Urban Uprisings: The Troubled Relationship Between Citizens and Police in France, the UK and the USA

Research output: Contribution to journalArticleAcademicpeer-review

Abstract

Violent outbursts in Paris (2005), London (2011), and Ferguson (2014) illustrate the problematic and disturbing relationship between citizens and police in the ‘West’. While these episodes are often portrayed as ‘apolitical’ and ‘criminal’ in media and political debates, they are in the academic literature predominantly seen as (unarticulated) forms of political protests against structural inequalities. Building on this political perspective, I will first argue that the interplay between structural, police, and ‘private’ violence is at the core of these urban uprisings. Subsequently, I will identify four common factors that contributed to the onset and legitimization of collective violence in Paris, London, and Ferguson: an emotive and symbolically significant incident, often with a young inhabitant of a marginalized neighbourhood as protagonist; police involvement; unclarity and pre-violence rumours; and pre-existing us-them divides. In the conclusion, I will emphasize the importance and need of a systemic approach towards police reform.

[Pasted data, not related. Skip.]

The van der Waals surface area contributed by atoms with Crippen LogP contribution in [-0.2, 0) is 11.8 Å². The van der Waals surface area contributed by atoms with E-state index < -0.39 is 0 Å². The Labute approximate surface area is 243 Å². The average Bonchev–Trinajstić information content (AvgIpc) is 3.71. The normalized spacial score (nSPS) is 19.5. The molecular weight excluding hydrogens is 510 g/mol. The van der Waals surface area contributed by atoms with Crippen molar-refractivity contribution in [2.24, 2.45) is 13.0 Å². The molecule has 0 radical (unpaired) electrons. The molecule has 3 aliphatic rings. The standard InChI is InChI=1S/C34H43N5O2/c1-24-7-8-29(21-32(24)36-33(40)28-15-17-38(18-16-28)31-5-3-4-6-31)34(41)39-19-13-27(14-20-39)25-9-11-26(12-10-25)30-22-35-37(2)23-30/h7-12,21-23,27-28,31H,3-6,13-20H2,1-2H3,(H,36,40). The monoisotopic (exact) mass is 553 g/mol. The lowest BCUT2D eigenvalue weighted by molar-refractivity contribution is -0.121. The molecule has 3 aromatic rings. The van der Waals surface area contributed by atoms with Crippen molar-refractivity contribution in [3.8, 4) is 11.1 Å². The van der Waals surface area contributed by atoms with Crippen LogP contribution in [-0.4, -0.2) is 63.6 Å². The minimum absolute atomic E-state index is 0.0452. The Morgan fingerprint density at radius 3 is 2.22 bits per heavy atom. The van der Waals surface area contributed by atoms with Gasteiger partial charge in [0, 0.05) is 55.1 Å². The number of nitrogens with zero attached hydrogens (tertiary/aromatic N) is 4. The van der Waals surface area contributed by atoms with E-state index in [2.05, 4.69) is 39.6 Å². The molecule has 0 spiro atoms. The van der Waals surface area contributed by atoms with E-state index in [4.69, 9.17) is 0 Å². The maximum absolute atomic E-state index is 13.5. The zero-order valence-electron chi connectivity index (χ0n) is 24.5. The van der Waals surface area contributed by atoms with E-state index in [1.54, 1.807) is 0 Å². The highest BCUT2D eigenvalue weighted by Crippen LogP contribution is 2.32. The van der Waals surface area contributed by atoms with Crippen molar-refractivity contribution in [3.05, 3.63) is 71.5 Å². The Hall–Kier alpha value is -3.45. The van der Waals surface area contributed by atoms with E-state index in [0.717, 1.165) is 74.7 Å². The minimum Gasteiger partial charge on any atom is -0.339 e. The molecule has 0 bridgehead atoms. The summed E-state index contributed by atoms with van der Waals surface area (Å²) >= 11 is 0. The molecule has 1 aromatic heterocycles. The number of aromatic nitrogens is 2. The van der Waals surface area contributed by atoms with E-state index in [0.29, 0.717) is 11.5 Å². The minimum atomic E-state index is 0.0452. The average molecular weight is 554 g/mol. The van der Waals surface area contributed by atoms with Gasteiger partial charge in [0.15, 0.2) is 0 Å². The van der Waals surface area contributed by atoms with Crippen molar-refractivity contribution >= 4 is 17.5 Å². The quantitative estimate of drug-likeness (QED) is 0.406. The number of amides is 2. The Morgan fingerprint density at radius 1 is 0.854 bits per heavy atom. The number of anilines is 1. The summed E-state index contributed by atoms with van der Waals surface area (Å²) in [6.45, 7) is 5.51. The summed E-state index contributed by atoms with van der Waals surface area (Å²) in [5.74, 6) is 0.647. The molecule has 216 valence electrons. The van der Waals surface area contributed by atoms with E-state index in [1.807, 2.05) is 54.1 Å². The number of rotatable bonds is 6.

Original languageEnglish
Pages (from-to)440-452
Number of pages13
JournalPolicing: A Journal of Policy and Practice
Volume15
Issue number1
Early online date2019
DOIs
Publication statusPublished - 1 Mar 2021

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